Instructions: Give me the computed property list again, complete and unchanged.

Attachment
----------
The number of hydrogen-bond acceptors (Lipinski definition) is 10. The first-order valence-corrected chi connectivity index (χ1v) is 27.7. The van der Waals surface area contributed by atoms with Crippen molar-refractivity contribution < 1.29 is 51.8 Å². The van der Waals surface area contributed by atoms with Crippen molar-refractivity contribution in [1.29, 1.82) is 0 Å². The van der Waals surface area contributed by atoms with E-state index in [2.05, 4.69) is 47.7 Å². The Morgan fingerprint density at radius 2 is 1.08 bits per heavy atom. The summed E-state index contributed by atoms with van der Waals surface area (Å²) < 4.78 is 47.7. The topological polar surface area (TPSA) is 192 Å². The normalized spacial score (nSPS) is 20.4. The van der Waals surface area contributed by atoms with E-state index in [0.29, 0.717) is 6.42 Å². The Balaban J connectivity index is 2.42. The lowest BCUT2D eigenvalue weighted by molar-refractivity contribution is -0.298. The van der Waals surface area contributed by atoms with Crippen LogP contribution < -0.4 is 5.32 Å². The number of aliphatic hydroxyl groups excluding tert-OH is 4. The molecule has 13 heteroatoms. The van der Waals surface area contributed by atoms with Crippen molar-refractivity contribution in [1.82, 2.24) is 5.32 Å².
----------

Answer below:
The number of hydrogen-bond acceptors (Lipinski definition) is 10. The first-order valence-corrected chi connectivity index (χ1v) is 27.7. The van der Waals surface area contributed by atoms with Crippen molar-refractivity contribution < 1.29 is 51.8 Å². The van der Waals surface area contributed by atoms with Crippen molar-refractivity contribution in [1.29, 1.82) is 0 Å². The van der Waals surface area contributed by atoms with E-state index in [2.05, 4.69) is 47.7 Å². The Morgan fingerprint density at radius 2 is 1.08 bits per heavy atom. The summed E-state index contributed by atoms with van der Waals surface area (Å²) < 4.78 is 47.7. The topological polar surface area (TPSA) is 192 Å². The normalized spacial score (nSPS) is 20.4. The van der Waals surface area contributed by atoms with E-state index in [0.29, 0.717) is 6.42 Å². The Balaban J connectivity index is 2.42. The lowest BCUT2D eigenvalue weighted by molar-refractivity contribution is -0.298. The van der Waals surface area contributed by atoms with Crippen LogP contribution < -0.4 is 5.32 Å². The number of aliphatic hydroxyl groups excluding tert-OH is 4. The molecule has 13 heteroatoms. The van der Waals surface area contributed by atoms with Crippen molar-refractivity contribution in [1.82, 2.24) is 5.32 Å².